Sometimes, just looking at a release, one knows. Schwere See is packaged in a slim, handsome DVD case, dark ocean waves inside and out, simple yet striking. The artist’s website displays a similar sense of style. Like us, Peter Prautzsch prefers the order of squares. His media design and concert credits are extensive, his photography exquisite. He may be young, but he has already compiled a lifetime of achievements. Add the preview videos (three of which can be seen below), and one can clearly see that this album has been built to succeed.
Schwere See is at least the third release in recent months to take as its starting point the oft-doomed expeditions of oceanic and polar explorers, following Richard Knox & Frédéric D. Oberland’s The Rustle of the Stars and Spheruleus’ Voyage. The subject matter is rife with inspiration: bravery, sacrifice, madness and occasionally triumph. These men sailed or marched into the great unknown, with unsteady compasses and suspect supplies, falling prey to the vicissitudes of weather and time. Their stories alternate between turmoil and calm, which Prautzsch honors here, frontloading the busier pieces and eventually drawing to an uneasy dock.
Guest stars sign on for parts of the voyage, entering and departing at different ports: Marc Weisner, Frisovan Daaien, Vladislav Delay and Masayoshi Fujita (El Fog). Their contributions provide unexpected angles to a timbre that is already in flux, as temperamental as the (literal) winds of fate on an Arctic plain. One moment, the sounds are spacious and deep, the next narrow and dense. The somber mood (schwere see means heavy sea) is clearly broken on at least one occasion, as an overwhelmed background narrator suddenly exclaims, “Holy crap!” The overall sense is one of foreboding: a vastness before and a vastness behind, effectively conveyed by impeccable mastering and a careful allotment of sound.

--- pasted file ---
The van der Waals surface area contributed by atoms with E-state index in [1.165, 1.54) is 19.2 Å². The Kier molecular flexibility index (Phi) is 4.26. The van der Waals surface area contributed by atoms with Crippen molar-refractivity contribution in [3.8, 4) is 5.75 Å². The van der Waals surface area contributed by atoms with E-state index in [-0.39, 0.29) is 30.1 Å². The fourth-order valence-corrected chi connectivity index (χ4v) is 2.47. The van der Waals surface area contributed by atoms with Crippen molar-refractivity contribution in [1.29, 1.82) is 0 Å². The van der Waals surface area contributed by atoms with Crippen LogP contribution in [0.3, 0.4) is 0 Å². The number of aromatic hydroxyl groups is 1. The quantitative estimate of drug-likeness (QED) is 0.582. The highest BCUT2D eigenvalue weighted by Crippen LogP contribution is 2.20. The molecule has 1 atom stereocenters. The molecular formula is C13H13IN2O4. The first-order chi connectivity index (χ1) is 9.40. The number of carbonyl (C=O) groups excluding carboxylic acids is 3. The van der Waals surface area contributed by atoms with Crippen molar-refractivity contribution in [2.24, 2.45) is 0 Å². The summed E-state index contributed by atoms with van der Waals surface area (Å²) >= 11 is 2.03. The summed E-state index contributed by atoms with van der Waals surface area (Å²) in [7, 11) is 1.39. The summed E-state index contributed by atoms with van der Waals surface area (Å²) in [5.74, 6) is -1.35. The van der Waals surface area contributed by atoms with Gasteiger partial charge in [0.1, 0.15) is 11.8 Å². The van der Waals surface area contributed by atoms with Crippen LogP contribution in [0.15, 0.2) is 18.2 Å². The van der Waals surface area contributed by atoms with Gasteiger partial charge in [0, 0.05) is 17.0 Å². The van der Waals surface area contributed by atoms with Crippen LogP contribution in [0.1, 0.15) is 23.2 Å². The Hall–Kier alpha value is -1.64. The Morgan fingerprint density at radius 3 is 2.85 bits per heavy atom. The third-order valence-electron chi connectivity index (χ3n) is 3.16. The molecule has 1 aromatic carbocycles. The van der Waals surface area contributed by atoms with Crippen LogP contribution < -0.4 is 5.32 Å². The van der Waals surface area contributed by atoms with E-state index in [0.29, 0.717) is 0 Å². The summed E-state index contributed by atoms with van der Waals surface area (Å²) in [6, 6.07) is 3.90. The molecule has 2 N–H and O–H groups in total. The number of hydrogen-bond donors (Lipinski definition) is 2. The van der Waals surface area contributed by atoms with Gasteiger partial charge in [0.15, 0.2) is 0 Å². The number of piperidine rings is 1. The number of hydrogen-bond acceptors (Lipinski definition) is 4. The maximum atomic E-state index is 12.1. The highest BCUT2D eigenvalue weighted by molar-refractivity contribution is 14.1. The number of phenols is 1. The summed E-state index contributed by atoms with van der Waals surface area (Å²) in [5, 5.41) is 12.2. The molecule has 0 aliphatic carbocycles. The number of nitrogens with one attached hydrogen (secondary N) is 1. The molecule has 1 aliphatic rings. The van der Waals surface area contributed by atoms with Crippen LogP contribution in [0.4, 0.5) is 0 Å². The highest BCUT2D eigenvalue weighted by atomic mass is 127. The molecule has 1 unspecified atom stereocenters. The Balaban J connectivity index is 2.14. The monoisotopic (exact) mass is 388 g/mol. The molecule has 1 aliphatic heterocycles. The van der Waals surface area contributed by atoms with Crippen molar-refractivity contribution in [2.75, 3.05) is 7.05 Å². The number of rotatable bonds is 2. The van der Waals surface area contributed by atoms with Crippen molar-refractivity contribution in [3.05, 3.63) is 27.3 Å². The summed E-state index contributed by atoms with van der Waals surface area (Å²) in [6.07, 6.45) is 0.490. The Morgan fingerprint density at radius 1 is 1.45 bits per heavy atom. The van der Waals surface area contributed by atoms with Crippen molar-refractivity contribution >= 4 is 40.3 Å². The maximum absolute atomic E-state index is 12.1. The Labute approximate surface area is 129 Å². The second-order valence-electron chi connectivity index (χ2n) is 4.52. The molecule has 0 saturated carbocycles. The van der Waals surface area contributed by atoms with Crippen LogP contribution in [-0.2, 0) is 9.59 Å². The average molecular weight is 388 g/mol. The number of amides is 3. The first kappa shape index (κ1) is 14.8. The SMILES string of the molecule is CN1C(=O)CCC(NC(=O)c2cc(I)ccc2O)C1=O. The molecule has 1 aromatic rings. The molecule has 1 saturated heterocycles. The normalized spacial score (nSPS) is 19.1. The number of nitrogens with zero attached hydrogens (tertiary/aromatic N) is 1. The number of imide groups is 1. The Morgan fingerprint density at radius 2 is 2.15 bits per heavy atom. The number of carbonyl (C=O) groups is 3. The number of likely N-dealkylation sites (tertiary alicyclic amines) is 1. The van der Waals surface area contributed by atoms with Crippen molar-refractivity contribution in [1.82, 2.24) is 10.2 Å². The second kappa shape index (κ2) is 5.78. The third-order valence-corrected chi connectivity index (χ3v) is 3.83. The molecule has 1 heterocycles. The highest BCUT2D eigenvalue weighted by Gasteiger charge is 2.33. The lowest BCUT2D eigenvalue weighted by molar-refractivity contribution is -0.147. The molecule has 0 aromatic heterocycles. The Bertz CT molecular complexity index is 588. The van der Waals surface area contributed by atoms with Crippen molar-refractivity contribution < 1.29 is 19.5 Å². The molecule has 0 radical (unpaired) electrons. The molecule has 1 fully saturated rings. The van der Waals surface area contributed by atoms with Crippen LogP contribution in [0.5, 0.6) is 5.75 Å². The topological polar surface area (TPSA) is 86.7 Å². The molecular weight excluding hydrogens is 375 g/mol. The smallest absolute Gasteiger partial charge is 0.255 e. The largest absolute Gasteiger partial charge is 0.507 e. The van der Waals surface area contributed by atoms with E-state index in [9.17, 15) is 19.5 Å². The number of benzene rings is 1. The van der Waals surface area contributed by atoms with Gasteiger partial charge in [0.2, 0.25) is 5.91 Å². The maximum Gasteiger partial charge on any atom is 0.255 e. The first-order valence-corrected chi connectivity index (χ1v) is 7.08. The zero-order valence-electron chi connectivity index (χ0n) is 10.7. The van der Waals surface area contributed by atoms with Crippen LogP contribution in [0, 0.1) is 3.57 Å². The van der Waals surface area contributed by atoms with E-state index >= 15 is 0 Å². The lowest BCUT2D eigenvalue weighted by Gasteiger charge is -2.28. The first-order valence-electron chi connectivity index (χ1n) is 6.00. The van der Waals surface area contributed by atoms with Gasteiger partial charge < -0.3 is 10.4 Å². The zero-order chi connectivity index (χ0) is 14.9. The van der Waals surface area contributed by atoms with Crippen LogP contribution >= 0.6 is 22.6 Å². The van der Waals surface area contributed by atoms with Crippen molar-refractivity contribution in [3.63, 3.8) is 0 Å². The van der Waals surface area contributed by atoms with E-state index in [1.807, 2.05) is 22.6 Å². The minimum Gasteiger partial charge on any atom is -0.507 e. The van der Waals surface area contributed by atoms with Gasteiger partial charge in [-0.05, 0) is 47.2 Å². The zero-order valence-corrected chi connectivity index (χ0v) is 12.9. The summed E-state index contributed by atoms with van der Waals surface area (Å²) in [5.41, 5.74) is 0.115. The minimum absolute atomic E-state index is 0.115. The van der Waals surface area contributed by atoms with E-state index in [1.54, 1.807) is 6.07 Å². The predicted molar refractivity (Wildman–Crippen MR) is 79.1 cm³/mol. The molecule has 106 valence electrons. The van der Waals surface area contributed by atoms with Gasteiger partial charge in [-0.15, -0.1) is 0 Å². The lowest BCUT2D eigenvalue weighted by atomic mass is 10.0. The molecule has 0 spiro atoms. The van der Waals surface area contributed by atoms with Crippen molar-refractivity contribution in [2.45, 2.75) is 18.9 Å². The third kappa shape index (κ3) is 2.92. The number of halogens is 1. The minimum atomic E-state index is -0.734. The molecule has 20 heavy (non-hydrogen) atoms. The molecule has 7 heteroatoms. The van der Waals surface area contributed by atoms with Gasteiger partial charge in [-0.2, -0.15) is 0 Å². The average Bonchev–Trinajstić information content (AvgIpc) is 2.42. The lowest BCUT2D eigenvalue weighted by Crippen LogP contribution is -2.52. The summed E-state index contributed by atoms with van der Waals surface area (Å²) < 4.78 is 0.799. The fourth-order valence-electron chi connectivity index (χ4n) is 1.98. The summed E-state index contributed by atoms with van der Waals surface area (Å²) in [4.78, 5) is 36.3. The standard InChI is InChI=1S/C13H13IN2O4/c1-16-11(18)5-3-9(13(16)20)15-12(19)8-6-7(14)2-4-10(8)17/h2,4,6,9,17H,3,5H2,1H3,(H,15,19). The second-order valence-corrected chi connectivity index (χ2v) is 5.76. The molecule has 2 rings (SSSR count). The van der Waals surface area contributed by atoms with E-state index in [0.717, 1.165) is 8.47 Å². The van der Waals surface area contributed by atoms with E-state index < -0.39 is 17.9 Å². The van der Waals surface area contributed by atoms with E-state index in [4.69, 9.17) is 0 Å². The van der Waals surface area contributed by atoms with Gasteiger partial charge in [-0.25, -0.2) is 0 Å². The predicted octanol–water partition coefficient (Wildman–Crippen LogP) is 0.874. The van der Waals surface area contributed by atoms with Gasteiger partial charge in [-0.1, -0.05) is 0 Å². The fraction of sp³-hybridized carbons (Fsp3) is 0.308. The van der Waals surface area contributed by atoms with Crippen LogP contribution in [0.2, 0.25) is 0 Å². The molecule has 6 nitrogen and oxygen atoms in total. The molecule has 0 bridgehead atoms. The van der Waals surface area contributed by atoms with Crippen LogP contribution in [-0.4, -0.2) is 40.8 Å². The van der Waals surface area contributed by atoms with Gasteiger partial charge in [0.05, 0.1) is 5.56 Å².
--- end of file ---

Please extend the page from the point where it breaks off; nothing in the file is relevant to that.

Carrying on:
The deep bass of the opening “Beaufort” is set against the high-pitched squawking of seagulls and a massing squall of strings. Soon the water begins to lap and the drones begin to rise like flood levels on a sinking ship. Forget the triumphant launch – we’re already in danger. Radio signals and electronic patterns nudge their way into the sonic field like debris caught on radar. The center track, “Treibeis”, is the most intensely felt, with icicle crackles and dark chords enhanced by foghorn-like blasts and beelike buzzes, mutual nods to Ralph Vaughan Williams and Johann Johannsson. As expected, “James Caird” is a bit brighter, named after the boat that saved the surviving members of the Endurance after being aimed at a distant island with little chance of success. Holy crap, indeed. As the album draws to a close, the notes begin to separate like distant icebergs: sea birds are audible once more, and “Tromsø”s long winter has given way to shafts of light. The sea may be heavy and the voyage long, but Schwere See is well worth boarding. (Richard Allen)